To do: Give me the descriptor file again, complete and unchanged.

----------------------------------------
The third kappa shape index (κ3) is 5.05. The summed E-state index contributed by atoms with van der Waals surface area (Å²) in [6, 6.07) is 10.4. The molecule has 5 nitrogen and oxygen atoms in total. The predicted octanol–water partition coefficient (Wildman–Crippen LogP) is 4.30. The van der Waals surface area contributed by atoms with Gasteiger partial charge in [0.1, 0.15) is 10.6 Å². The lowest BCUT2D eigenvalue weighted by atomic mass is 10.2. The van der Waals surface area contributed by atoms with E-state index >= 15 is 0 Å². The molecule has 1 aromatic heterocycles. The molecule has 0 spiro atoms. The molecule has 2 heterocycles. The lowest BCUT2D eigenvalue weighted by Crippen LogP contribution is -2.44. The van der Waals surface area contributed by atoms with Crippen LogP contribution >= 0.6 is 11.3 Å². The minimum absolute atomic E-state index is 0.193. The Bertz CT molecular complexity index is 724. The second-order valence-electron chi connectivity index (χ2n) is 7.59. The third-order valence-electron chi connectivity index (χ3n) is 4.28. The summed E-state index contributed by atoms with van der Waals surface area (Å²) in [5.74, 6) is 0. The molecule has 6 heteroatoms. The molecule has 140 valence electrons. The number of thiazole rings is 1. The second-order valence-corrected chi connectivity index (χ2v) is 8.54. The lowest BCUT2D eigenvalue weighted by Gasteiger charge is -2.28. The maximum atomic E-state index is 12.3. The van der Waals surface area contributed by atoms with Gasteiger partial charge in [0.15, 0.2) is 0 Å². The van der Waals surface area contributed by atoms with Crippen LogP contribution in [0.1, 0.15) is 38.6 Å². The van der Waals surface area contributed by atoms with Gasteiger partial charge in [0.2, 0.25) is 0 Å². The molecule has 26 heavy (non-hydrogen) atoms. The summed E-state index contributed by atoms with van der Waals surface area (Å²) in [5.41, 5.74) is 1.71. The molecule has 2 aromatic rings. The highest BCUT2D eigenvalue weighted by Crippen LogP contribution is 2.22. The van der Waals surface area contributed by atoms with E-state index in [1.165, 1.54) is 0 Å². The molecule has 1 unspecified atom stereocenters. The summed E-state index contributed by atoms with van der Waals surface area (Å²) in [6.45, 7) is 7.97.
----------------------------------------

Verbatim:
The third kappa shape index (κ3) is 5.05. The summed E-state index contributed by atoms with van der Waals surface area (Å²) in [6, 6.07) is 10.4. The molecule has 5 nitrogen and oxygen atoms in total. The predicted octanol–water partition coefficient (Wildman–Crippen LogP) is 4.30. The van der Waals surface area contributed by atoms with Gasteiger partial charge in [0.1, 0.15) is 10.6 Å². The lowest BCUT2D eigenvalue weighted by atomic mass is 10.2. The van der Waals surface area contributed by atoms with E-state index >= 15 is 0 Å². The molecule has 1 aromatic heterocycles. The molecule has 0 spiro atoms. The molecule has 2 heterocycles. The lowest BCUT2D eigenvalue weighted by Crippen LogP contribution is -2.44. The van der Waals surface area contributed by atoms with Crippen LogP contribution >= 0.6 is 11.3 Å². The minimum absolute atomic E-state index is 0.193. The Bertz CT molecular complexity index is 724. The second-order valence-electron chi connectivity index (χ2n) is 7.59. The third-order valence-electron chi connectivity index (χ3n) is 4.28. The summed E-state index contributed by atoms with van der Waals surface area (Å²) in [5.74, 6) is 0. The molecule has 6 heteroatoms. The molecule has 140 valence electrons. The number of thiazole rings is 1. The second-order valence-corrected chi connectivity index (χ2v) is 8.54. The lowest BCUT2D eigenvalue weighted by Gasteiger charge is -2.28. The maximum atomic E-state index is 12.3. The van der Waals surface area contributed by atoms with Gasteiger partial charge in [0.15, 0.2) is 0 Å². The van der Waals surface area contributed by atoms with Crippen LogP contribution in [0.1, 0.15) is 38.6 Å². The van der Waals surface area contributed by atoms with Gasteiger partial charge in [0.2, 0.25) is 0 Å². The molecule has 26 heavy (non-hydrogen) atoms. The summed E-state index contributed by atoms with van der Waals surface area (Å²) in [5.41, 5.74) is 1.71. The molecule has 2 aromatic rings. The highest BCUT2D eigenvalue weighted by Crippen LogP contribution is 2.22. The van der Waals surface area contributed by atoms with E-state index in [1.165, 1.54) is 0 Å². The molecule has 1 unspecified atom stereocenters. The summed E-state index contributed by atoms with van der Waals surface area (Å²) in [6.45, 7) is 7.97.